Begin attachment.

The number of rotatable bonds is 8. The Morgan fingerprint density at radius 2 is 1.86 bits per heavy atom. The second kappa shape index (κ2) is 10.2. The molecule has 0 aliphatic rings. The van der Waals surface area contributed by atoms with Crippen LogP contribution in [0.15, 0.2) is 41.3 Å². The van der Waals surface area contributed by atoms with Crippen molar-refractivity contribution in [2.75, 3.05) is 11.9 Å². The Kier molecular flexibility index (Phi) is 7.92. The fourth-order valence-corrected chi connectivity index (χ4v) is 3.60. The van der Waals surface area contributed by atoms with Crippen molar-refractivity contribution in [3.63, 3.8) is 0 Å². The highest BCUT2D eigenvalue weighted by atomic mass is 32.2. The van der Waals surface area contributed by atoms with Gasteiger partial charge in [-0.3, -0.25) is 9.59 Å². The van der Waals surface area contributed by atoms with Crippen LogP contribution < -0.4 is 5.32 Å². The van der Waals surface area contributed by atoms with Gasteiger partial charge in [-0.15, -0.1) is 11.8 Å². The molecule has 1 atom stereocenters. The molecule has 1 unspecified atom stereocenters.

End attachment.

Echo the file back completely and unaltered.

The number of rotatable bonds is 8. The Morgan fingerprint density at radius 2 is 1.86 bits per heavy atom. The second kappa shape index (κ2) is 10.2. The molecule has 0 aliphatic rings. The van der Waals surface area contributed by atoms with Crippen LogP contribution in [0.15, 0.2) is 41.3 Å². The van der Waals surface area contributed by atoms with Crippen molar-refractivity contribution in [2.75, 3.05) is 11.9 Å². The Kier molecular flexibility index (Phi) is 7.92. The fourth-order valence-corrected chi connectivity index (χ4v) is 3.60. The van der Waals surface area contributed by atoms with Crippen molar-refractivity contribution in [3.63, 3.8) is 0 Å². The highest BCUT2D eigenvalue weighted by atomic mass is 32.2. The van der Waals surface area contributed by atoms with Gasteiger partial charge in [-0.3, -0.25) is 9.59 Å². The van der Waals surface area contributed by atoms with Crippen LogP contribution < -0.4 is 5.32 Å². The van der Waals surface area contributed by atoms with Gasteiger partial charge in [-0.15, -0.1) is 11.8 Å². The molecule has 1 atom stereocenters. The molecule has 1 unspecified atom stereocenters.